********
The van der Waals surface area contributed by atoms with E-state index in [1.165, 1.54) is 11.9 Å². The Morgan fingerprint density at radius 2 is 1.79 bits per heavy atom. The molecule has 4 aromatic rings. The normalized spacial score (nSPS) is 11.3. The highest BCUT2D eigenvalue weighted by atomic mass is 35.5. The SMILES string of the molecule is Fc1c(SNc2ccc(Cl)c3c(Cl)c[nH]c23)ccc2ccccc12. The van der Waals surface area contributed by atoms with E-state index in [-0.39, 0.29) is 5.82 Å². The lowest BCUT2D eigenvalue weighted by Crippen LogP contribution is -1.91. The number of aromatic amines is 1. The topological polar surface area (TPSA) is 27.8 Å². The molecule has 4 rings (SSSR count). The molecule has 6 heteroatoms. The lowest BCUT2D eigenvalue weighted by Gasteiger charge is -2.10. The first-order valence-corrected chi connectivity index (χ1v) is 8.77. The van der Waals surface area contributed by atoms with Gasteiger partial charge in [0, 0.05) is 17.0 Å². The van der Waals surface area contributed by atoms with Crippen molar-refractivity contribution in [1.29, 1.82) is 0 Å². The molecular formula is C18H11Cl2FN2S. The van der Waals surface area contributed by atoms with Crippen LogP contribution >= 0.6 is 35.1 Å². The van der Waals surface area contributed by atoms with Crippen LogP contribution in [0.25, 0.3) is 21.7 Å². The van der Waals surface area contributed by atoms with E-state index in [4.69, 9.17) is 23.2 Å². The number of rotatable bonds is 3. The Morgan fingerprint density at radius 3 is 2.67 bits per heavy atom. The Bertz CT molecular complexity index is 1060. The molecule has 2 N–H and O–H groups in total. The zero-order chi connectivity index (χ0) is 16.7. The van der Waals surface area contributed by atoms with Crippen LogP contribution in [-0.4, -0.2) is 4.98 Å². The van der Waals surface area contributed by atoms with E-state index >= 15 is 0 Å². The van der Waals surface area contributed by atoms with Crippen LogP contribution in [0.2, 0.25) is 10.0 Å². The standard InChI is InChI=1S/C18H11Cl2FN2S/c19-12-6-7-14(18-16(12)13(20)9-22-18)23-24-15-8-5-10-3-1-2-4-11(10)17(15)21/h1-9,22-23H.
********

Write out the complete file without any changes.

The van der Waals surface area contributed by atoms with E-state index in [1.165, 1.54) is 11.9 Å². The Morgan fingerprint density at radius 2 is 1.79 bits per heavy atom. The molecule has 4 aromatic rings. The normalized spacial score (nSPS) is 11.3. The highest BCUT2D eigenvalue weighted by atomic mass is 35.5. The SMILES string of the molecule is Fc1c(SNc2ccc(Cl)c3c(Cl)c[nH]c23)ccc2ccccc12. The van der Waals surface area contributed by atoms with E-state index in [-0.39, 0.29) is 5.82 Å². The lowest BCUT2D eigenvalue weighted by Crippen LogP contribution is -1.91. The number of aromatic amines is 1. The topological polar surface area (TPSA) is 27.8 Å². The molecule has 4 rings (SSSR count). The molecule has 6 heteroatoms. The lowest BCUT2D eigenvalue weighted by Gasteiger charge is -2.10. The first-order valence-corrected chi connectivity index (χ1v) is 8.77. The van der Waals surface area contributed by atoms with Gasteiger partial charge in [0, 0.05) is 17.0 Å². The van der Waals surface area contributed by atoms with Crippen molar-refractivity contribution in [1.29, 1.82) is 0 Å². The molecular formula is C18H11Cl2FN2S. The van der Waals surface area contributed by atoms with Crippen LogP contribution >= 0.6 is 35.1 Å². The van der Waals surface area contributed by atoms with Crippen LogP contribution in [0.25, 0.3) is 21.7 Å². The van der Waals surface area contributed by atoms with E-state index in [4.69, 9.17) is 23.2 Å². The number of rotatable bonds is 3. The Morgan fingerprint density at radius 3 is 2.67 bits per heavy atom. The Bertz CT molecular complexity index is 1060. The molecule has 2 N–H and O–H groups in total. The zero-order chi connectivity index (χ0) is 16.7. The van der Waals surface area contributed by atoms with Crippen LogP contribution in [-0.4, -0.2) is 4.98 Å². The van der Waals surface area contributed by atoms with E-state index >= 15 is 0 Å². The van der Waals surface area contributed by atoms with Crippen LogP contribution in [0.2, 0.25) is 10.0 Å². The standard InChI is InChI=1S/C18H11Cl2FN2S/c19-12-6-7-14(18-16(12)13(20)9-22-18)23-24-15-8-5-10-3-1-2-4-11(10)17(15)21/h1-9,22-23H.